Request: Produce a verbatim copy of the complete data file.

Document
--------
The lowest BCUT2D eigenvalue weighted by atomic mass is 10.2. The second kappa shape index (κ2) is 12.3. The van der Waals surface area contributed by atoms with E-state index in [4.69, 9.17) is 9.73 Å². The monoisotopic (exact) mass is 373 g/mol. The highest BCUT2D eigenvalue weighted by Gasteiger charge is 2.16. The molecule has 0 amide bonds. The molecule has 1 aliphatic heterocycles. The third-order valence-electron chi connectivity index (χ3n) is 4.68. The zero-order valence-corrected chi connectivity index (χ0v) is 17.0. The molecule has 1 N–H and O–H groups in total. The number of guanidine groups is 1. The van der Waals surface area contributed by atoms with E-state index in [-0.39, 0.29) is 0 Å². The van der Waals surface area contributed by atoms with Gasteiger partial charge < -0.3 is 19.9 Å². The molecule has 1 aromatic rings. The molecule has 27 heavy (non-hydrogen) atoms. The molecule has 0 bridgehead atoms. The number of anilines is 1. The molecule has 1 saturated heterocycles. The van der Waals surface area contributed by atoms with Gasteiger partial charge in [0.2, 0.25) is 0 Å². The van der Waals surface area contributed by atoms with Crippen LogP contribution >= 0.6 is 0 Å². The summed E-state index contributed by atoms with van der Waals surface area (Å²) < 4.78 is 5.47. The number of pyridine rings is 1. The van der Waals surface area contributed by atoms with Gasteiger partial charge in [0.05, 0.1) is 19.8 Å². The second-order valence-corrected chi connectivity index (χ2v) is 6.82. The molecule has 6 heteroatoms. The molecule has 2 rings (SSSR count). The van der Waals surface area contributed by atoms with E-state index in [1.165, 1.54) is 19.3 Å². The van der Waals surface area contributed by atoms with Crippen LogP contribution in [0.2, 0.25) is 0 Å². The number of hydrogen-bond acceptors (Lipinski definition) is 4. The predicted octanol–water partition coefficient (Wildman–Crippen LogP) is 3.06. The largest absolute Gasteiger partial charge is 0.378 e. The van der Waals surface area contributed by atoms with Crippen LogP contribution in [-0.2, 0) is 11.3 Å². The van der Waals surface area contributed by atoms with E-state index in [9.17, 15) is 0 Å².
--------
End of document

The lowest BCUT2D eigenvalue weighted by atomic mass is 10.2. The second kappa shape index (κ2) is 12.3. The van der Waals surface area contributed by atoms with E-state index in [4.69, 9.17) is 9.73 Å². The monoisotopic (exact) mass is 373 g/mol. The highest BCUT2D eigenvalue weighted by Gasteiger charge is 2.16. The molecule has 0 amide bonds. The molecule has 1 aliphatic heterocycles. The third-order valence-electron chi connectivity index (χ3n) is 4.68. The zero-order valence-corrected chi connectivity index (χ0v) is 17.0. The molecule has 1 N–H and O–H groups in total. The number of guanidine groups is 1. The van der Waals surface area contributed by atoms with E-state index in [-0.39, 0.29) is 0 Å². The van der Waals surface area contributed by atoms with Gasteiger partial charge < -0.3 is 19.9 Å². The molecule has 1 aromatic rings. The molecule has 27 heavy (non-hydrogen) atoms. The molecule has 0 bridgehead atoms. The number of anilines is 1. The molecule has 1 saturated heterocycles. The van der Waals surface area contributed by atoms with Gasteiger partial charge in [0.2, 0.25) is 0 Å². The van der Waals surface area contributed by atoms with Crippen LogP contribution >= 0.6 is 0 Å². The summed E-state index contributed by atoms with van der Waals surface area (Å²) < 4.78 is 5.47. The number of pyridine rings is 1. The van der Waals surface area contributed by atoms with Gasteiger partial charge in [0.05, 0.1) is 19.8 Å². The second-order valence-corrected chi connectivity index (χ2v) is 6.82. The molecule has 6 heteroatoms. The molecule has 2 rings (SSSR count). The van der Waals surface area contributed by atoms with E-state index in [1.165, 1.54) is 19.3 Å². The van der Waals surface area contributed by atoms with Crippen LogP contribution in [0.2, 0.25) is 0 Å². The number of hydrogen-bond acceptors (Lipinski definition) is 4. The predicted octanol–water partition coefficient (Wildman–Crippen LogP) is 3.06. The largest absolute Gasteiger partial charge is 0.378 e. The van der Waals surface area contributed by atoms with Crippen LogP contribution in [-0.2, 0) is 11.3 Å². The van der Waals surface area contributed by atoms with E-state index in [9.17, 15) is 0 Å².